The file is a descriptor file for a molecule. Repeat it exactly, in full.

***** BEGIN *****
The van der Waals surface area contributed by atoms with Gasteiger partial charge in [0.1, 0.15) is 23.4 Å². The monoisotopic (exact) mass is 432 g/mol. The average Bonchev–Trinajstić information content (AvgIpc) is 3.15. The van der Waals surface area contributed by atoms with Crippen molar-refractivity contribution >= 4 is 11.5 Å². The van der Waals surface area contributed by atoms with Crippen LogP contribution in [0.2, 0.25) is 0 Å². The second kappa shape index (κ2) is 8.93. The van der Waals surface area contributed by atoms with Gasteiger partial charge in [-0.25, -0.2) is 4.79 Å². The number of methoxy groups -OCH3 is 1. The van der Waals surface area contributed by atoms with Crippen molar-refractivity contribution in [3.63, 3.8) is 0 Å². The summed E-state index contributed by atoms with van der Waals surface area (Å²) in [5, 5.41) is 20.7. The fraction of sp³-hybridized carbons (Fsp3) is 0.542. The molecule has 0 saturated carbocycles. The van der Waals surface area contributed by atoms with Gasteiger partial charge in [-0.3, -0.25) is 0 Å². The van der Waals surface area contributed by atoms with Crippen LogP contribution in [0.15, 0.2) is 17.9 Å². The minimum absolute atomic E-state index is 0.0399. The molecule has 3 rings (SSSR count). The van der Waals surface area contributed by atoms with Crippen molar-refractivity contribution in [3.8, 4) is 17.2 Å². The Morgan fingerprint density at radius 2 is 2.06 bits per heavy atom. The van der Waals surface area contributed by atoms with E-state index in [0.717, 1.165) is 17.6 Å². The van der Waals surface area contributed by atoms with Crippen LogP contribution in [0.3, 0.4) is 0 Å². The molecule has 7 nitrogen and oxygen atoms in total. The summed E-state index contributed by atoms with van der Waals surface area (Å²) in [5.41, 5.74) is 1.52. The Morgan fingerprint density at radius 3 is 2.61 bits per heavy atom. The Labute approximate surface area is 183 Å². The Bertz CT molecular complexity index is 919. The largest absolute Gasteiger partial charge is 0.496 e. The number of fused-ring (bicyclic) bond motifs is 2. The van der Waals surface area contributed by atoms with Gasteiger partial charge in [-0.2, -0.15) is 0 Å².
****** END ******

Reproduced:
The van der Waals surface area contributed by atoms with Gasteiger partial charge in [0.1, 0.15) is 23.4 Å². The monoisotopic (exact) mass is 432 g/mol. The average Bonchev–Trinajstić information content (AvgIpc) is 3.15. The van der Waals surface area contributed by atoms with Crippen molar-refractivity contribution >= 4 is 11.5 Å². The van der Waals surface area contributed by atoms with Crippen LogP contribution in [0.2, 0.25) is 0 Å². The second kappa shape index (κ2) is 8.93. The van der Waals surface area contributed by atoms with Gasteiger partial charge in [-0.25, -0.2) is 4.79 Å². The number of methoxy groups -OCH3 is 1. The van der Waals surface area contributed by atoms with Crippen molar-refractivity contribution in [3.63, 3.8) is 0 Å². The summed E-state index contributed by atoms with van der Waals surface area (Å²) in [5, 5.41) is 20.7. The fraction of sp³-hybridized carbons (Fsp3) is 0.542. The molecule has 0 saturated carbocycles. The van der Waals surface area contributed by atoms with Gasteiger partial charge in [-0.3, -0.25) is 0 Å². The van der Waals surface area contributed by atoms with Crippen LogP contribution in [0.15, 0.2) is 17.9 Å². The minimum absolute atomic E-state index is 0.0399. The molecule has 3 rings (SSSR count). The van der Waals surface area contributed by atoms with Crippen molar-refractivity contribution in [3.8, 4) is 17.2 Å². The Morgan fingerprint density at radius 2 is 2.06 bits per heavy atom. The van der Waals surface area contributed by atoms with E-state index in [0.717, 1.165) is 17.6 Å². The van der Waals surface area contributed by atoms with Crippen LogP contribution in [0.3, 0.4) is 0 Å². The molecule has 7 nitrogen and oxygen atoms in total. The summed E-state index contributed by atoms with van der Waals surface area (Å²) in [5.41, 5.74) is 1.52. The Morgan fingerprint density at radius 3 is 2.61 bits per heavy atom. The Labute approximate surface area is 183 Å². The Bertz CT molecular complexity index is 919. The largest absolute Gasteiger partial charge is 0.496 e. The number of fused-ring (bicyclic) bond motifs is 2. The van der Waals surface area contributed by atoms with Gasteiger partial charge in [-0.2, -0.15) is 0 Å².